By Amie Thomas
— Do you remember the Jetsons? This futuristic cartoon set in the 21st Century from the great minds at Hanna-Barbera originally aired in 1962. “Meet, George Jetson ... Jane, his wife...” I loved the catchy theme song!
Remember all those really crazy inventions in the cartoon? Robots, video phones, web conferencing, and even moving sidewalks were all featured in the Jetsons cartoons back in the ‘60s. Back then, it seemed like these were pretty far-fetched. Fast forward 47 years and these things seem pretty routine.
Every September we celebrate libraries and their role in the community. And for those of you reading this even now thinking the technology mentioned above has killed libraries — think again. Libraries and their staffs have become more critical than ever to help folks navigate the digital age.
It’s exciting times we live in with technology changing the way we do just about everything. From newspapers to websites, private journals to public blogs, from the telephone to e-mail, to instantaneous contact from Twitter and Facebook it has become a world for many to either adapt to or sink in.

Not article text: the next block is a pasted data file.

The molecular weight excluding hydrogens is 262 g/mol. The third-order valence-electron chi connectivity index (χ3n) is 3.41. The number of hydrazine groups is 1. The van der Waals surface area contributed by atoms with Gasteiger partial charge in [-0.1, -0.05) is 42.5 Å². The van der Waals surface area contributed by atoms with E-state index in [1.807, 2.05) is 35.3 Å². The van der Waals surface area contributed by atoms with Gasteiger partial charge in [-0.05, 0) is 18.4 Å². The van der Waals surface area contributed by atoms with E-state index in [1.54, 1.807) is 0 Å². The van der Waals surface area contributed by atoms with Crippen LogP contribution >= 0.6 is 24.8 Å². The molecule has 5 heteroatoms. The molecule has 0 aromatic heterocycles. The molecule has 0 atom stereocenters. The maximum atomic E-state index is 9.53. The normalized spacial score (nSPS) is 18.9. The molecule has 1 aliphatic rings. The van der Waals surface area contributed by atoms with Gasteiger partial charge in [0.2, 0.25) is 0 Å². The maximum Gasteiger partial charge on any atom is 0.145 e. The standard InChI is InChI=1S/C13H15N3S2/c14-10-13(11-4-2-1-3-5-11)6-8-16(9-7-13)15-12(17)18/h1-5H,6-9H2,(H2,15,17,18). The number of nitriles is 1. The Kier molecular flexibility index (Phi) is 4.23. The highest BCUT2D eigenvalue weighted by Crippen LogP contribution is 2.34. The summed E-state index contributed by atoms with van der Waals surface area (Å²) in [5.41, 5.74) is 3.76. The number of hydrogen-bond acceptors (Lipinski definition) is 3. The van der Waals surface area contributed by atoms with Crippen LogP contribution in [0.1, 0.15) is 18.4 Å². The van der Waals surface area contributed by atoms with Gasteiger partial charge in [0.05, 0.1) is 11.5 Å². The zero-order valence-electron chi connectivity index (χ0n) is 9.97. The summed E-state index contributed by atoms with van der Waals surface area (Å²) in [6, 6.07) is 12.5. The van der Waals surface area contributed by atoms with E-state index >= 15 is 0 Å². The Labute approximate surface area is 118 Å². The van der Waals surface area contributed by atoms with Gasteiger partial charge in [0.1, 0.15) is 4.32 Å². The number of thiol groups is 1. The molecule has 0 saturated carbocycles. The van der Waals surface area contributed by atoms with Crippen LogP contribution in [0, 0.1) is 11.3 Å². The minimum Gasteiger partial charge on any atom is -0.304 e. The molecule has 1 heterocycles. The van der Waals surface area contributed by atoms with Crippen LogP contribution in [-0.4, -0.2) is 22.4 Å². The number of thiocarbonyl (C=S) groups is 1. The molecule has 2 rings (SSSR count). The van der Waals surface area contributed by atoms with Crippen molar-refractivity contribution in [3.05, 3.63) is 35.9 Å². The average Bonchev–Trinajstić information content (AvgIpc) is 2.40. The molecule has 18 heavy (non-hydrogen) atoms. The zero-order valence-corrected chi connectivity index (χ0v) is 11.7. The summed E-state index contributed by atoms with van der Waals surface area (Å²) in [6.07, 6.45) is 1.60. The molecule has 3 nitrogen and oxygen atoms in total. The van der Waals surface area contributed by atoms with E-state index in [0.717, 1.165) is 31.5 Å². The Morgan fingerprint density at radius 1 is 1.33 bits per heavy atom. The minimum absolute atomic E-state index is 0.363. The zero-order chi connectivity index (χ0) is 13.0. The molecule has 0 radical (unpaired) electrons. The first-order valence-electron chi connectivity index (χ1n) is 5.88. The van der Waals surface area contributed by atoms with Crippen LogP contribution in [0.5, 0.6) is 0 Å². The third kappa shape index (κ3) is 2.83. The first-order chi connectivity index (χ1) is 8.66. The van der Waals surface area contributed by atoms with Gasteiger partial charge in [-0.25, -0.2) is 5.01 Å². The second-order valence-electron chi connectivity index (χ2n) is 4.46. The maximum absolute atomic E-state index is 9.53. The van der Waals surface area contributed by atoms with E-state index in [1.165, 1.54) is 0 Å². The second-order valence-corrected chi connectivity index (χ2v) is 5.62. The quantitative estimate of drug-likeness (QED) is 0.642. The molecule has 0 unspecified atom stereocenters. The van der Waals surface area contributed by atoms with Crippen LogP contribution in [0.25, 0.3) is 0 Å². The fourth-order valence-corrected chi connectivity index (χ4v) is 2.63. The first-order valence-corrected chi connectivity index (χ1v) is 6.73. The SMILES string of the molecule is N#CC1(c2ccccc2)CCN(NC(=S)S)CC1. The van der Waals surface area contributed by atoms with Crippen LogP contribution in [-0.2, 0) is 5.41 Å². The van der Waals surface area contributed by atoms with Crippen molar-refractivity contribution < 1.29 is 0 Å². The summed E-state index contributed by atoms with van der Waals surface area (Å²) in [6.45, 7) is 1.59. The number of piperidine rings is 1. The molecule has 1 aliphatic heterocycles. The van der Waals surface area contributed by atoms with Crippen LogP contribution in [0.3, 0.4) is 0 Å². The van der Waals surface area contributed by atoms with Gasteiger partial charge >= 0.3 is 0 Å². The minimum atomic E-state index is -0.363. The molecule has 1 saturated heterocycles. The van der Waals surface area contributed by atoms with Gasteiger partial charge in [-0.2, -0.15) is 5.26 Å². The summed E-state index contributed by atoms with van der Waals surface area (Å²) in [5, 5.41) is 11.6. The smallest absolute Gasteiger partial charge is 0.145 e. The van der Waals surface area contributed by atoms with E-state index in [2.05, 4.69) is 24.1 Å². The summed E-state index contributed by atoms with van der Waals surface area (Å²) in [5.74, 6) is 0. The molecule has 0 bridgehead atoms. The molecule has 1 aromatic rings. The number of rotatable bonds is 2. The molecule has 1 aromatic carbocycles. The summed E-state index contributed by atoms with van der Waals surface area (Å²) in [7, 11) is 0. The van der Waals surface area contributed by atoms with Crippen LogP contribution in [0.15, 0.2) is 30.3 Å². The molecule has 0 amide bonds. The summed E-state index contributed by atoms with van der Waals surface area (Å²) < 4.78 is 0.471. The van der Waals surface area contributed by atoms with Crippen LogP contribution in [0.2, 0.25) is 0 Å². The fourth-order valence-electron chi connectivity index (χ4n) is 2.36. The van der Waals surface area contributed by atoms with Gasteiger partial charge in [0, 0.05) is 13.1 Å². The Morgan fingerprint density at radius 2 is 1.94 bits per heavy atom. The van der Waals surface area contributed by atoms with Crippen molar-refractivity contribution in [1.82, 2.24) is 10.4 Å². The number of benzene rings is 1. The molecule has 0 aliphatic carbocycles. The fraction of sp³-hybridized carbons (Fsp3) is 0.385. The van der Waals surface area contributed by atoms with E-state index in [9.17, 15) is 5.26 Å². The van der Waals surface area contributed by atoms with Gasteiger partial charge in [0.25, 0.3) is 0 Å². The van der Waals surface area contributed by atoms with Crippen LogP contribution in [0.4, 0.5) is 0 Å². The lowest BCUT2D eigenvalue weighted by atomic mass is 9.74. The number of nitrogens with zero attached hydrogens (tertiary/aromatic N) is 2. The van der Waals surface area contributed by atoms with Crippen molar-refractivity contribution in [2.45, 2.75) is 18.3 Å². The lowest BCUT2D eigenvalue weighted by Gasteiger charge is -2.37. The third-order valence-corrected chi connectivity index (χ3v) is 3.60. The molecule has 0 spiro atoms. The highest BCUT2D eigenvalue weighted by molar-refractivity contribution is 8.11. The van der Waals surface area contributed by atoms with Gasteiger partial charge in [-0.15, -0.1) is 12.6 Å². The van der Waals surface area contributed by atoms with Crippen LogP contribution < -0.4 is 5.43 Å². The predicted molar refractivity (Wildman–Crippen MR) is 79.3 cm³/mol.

And it’s not just socially we’re experiencing this change. Many basic government services now require computer access. Unemployment, insurance, and tax forms are operating fully in the online environment or are strongly encouraging their users to begin that process.
As you experience the mass change in the way you get information, we are too. Libraries around the country have begun to transform. We’ve worked hard to train our staff on the latest technology because we need to be ahead of the curve to answer your questions. We understand that as more and more services go online, you might need some help bridging the divide. We’re also addressing the social needs by adapting our collections to include downloadable audio, eBooks, and music. You might also find us on Facebook, Twitter, and other social networking sites.
While many librarians are die-hard bibliophiles (we still love the sensory experience of a book in your hands), we realize that we’re approaching a generation born with an iPod in their cribs.
So, what does the future of libraries hold? No one knows for sure, but the transition from print to digital is just part of the change we see. It’s not just about books anymore. People come in for all reasons — meetings, programs, computers, studying, and more.
Libraries are living and breathing. The Internet has not killed the library, but instead has changed us, just like it’s changed you.
— Amie Thomas is public services administrator for the Brownsburg Public Library.